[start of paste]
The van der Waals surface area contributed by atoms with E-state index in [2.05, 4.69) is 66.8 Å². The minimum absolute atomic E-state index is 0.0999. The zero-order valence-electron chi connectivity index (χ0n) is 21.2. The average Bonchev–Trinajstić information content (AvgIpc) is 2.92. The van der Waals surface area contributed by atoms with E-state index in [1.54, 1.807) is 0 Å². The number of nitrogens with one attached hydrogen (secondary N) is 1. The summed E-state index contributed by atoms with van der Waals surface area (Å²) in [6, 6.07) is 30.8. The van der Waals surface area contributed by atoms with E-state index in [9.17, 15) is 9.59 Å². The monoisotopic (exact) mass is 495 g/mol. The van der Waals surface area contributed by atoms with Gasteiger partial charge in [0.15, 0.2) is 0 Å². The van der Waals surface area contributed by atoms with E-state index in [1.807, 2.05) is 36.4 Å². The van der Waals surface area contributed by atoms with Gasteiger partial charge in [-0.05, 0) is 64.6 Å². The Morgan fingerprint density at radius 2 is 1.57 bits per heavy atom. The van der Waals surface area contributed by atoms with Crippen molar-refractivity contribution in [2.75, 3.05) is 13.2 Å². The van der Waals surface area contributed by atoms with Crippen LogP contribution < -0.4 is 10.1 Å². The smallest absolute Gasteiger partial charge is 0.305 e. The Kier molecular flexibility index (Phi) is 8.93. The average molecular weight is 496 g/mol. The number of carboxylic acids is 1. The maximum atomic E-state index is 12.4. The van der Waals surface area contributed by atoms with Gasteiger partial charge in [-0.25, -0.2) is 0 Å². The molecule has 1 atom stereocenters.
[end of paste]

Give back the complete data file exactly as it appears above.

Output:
The van der Waals surface area contributed by atoms with E-state index in [2.05, 4.69) is 66.8 Å². The minimum absolute atomic E-state index is 0.0999. The zero-order valence-electron chi connectivity index (χ0n) is 21.2. The average Bonchev–Trinajstić information content (AvgIpc) is 2.92. The van der Waals surface area contributed by atoms with E-state index in [1.54, 1.807) is 0 Å². The number of nitrogens with one attached hydrogen (secondary N) is 1. The summed E-state index contributed by atoms with van der Waals surface area (Å²) in [6, 6.07) is 30.8. The van der Waals surface area contributed by atoms with E-state index in [9.17, 15) is 9.59 Å². The monoisotopic (exact) mass is 495 g/mol. The van der Waals surface area contributed by atoms with Gasteiger partial charge in [0.15, 0.2) is 0 Å². The van der Waals surface area contributed by atoms with E-state index in [1.807, 2.05) is 36.4 Å². The van der Waals surface area contributed by atoms with Gasteiger partial charge in [-0.05, 0) is 64.6 Å². The Morgan fingerprint density at radius 2 is 1.57 bits per heavy atom. The van der Waals surface area contributed by atoms with Crippen molar-refractivity contribution in [2.75, 3.05) is 13.2 Å². The van der Waals surface area contributed by atoms with Crippen LogP contribution < -0.4 is 10.1 Å². The smallest absolute Gasteiger partial charge is 0.305 e. The Kier molecular flexibility index (Phi) is 8.93. The average molecular weight is 496 g/mol. The number of carboxylic acids is 1. The maximum atomic E-state index is 12.4. The van der Waals surface area contributed by atoms with Gasteiger partial charge in [-0.25, -0.2) is 0 Å². The molecule has 1 atom stereocenters.